Violence Against Women Act caught in partisan cross fire

Updated
 

Bipartisan support helped to renew the Violence Against Women Act twice since it was first put into place in 1994 to protect against domestic violence.

This time around the Senate expanded those protections to include immigrants and those in LGBT relationships, as well as additional protections for students and Native Americans. A bipartisan vote that included every woman Republican senator passed the proposal. The Republican controlled House, though, doesn’t like these expansions and has put through their own version of the Violence Against Women Act.

The president has said he will veto the House bill.

 

Now this important legislation appears headed for an all too familiar partisan showdown.

Democrat Rep. Jackie Speier of California told Thomas Roberts on msnbc Live today: “We are talking about domestic violence, why would anyone be for that? Why would we not want to throw the net as comprehensively possible?”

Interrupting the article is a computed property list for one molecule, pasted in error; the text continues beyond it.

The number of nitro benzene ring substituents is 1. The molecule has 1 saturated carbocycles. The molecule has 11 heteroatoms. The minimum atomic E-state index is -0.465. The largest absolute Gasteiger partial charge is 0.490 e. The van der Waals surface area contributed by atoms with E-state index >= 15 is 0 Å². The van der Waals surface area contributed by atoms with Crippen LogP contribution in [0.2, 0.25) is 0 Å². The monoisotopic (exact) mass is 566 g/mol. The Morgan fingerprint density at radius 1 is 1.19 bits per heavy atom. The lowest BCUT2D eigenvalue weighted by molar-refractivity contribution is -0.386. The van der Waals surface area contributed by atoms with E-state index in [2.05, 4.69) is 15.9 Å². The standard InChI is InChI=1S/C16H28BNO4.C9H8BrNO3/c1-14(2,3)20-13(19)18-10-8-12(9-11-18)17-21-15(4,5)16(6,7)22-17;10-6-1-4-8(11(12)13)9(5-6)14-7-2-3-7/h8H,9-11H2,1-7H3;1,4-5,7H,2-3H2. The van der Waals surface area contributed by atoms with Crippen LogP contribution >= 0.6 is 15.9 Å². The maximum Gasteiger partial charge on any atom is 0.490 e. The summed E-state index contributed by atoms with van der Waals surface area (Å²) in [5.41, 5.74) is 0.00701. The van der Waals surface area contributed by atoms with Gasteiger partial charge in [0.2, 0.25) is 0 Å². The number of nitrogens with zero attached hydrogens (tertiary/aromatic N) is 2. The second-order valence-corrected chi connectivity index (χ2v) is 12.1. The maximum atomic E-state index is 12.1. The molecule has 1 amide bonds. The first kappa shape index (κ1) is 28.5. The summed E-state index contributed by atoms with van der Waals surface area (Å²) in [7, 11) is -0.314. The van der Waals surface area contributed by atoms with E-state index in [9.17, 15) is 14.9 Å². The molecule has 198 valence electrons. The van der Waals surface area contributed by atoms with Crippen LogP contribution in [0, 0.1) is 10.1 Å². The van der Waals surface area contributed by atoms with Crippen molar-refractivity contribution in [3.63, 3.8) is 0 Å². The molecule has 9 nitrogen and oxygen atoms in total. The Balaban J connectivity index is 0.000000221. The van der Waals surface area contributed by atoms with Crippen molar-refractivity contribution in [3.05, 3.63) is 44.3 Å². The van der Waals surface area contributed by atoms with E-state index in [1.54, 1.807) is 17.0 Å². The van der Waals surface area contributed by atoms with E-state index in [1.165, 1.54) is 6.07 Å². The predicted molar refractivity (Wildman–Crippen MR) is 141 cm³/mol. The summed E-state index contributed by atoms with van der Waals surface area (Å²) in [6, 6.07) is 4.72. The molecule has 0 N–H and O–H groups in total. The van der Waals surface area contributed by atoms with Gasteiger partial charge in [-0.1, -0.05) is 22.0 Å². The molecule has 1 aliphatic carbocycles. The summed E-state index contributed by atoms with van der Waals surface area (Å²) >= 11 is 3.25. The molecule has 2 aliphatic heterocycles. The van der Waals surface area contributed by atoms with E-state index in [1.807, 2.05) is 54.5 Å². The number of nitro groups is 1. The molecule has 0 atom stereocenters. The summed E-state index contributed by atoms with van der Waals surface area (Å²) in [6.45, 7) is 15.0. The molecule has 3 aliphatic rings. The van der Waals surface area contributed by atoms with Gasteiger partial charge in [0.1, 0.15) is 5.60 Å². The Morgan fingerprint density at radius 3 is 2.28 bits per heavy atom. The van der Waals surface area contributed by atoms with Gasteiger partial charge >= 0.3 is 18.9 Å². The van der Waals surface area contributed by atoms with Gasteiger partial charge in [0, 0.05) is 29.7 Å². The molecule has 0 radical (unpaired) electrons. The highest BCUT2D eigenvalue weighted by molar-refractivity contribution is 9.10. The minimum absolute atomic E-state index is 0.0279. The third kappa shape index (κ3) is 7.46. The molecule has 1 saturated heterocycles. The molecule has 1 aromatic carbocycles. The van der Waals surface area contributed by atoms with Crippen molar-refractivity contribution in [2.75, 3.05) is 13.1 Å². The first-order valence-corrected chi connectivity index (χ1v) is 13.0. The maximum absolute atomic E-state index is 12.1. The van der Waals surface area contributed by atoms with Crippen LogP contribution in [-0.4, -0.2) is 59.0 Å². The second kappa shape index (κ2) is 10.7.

Meanwhile Rep. Sandy Adams, a Republican from Florida and the lead House sponsor of the bill, bizarrely tried to tell Roberts the House proposal is “all-inclusive” and “victim-centered.” She added that she was “appalled” Democrats were politicizing the issue. Adams stressed that she too is a one-time victim of domestic violence.

The House, which is debating the bill today, has just reinstated the Senate’s proposed protections for immigrants and Native Americans, but not the LGBT community.

Watch the clip below.

VAWA

Violence Against Women Act caught in partisan cross fire

Updated